For the past 25 years, I have both observed and influenced the ways in which our community has grown and changed. Before there was a Southern Village, I walked and explored the woods that eventually turned into the homes and businesses that became a neighborhood. Many years later, I helped facilitate a town committee that considered what might happen as southern Chapel Hill grew, acknowledging that Southern Village came about upon a 1993 understanding that the area around it would remain undeveloped for the foreseeable future.
Like many of us who live here, when my wife and I first set eyes on Chapel Hill we knew it was for us. What we didn’t know was that it had yet to feel the development pressures that came later. When I first confronted development in Chapel Hill, I resisted it for the reasons that we should and still do: there is no reason to change unless it is change for the better. I hold to that standard when evaluating the current Obey Creek plan.
There are several things to consider about the Obey Creek plan. First, it is a proposal for development of land outside the original area of Southern Village. When I was mayor, several developers proposed ideas for the Obey Creek property. I rejected each of them. The reason I rejected them is that they did not meet the standard of making our town better as a result.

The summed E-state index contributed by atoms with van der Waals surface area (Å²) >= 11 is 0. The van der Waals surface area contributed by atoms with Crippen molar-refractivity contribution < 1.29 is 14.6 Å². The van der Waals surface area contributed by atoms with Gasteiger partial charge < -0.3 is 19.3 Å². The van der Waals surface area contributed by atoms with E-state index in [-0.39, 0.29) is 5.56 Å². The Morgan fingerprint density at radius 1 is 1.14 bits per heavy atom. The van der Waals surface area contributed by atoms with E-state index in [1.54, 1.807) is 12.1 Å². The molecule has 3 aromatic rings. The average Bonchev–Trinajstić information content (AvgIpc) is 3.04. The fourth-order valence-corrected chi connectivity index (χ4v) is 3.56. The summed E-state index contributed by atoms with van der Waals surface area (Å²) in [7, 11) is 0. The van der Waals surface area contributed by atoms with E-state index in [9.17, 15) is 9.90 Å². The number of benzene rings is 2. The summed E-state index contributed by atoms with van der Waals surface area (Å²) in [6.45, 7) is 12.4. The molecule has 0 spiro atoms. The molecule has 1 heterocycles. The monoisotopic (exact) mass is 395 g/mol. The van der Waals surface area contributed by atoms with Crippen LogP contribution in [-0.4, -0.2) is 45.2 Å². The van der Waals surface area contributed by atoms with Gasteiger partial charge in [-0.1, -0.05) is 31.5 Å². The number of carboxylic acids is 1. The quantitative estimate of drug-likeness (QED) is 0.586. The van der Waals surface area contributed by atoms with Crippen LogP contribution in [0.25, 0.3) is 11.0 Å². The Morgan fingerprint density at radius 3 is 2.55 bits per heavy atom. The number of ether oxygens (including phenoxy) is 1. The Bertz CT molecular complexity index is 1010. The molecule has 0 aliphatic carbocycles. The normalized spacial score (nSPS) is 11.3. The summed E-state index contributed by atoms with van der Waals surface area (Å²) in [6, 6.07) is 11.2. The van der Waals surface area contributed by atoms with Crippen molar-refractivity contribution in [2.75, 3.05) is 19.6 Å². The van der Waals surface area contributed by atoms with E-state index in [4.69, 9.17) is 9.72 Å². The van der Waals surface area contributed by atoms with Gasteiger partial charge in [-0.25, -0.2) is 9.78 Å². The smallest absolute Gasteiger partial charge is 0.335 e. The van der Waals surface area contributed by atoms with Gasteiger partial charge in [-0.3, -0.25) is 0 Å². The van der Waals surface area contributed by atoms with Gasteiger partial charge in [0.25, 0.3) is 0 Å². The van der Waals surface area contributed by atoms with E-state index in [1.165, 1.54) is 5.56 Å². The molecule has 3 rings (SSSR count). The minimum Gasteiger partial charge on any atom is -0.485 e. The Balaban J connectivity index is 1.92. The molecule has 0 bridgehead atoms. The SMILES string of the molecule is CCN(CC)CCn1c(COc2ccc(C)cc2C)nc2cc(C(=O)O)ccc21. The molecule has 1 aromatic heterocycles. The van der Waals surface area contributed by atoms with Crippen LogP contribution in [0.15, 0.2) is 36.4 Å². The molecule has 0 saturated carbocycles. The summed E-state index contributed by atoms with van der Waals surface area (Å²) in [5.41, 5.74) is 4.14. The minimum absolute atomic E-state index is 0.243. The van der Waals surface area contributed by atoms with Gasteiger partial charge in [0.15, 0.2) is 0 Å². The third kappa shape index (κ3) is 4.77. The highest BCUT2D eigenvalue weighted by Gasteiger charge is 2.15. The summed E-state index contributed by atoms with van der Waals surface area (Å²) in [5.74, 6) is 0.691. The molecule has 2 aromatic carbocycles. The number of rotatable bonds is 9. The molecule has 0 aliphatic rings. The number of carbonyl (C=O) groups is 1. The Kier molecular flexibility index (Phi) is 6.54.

The Obey Creek plan now being considered by the council differs from earlier plans. Of the 115-acre site, development is focused on 35 acres along 15-501. The rest of the property would become a town-owned park. The benefit of this is that, unlike the original Southern Small Area Plan, which left the surrounding downzoned properties vulnerable to future development, this 80 acres would be permanently preserved. In addition, both the park and the development would be connected to Southern Village by a pedestrian and bicycle bridge over 15-501, providing connectivity that is currently lacking.
The developed portion of the property will be dense, but that density is in close proximity to the town’s major employment center, which is the university and UNC Hospitals. The development also includes affordable rental housing, something that is now an unfilled need.
The current proposed plan came about because of a thoughtful and inclusive process. The result meets the standard of being a change for the better in our community. That is why I support the Obey Creek proposal, and I encourage the council to support it.
Kevin C. Foy
The writer was the mayor of Chapel Hill from 2001-09.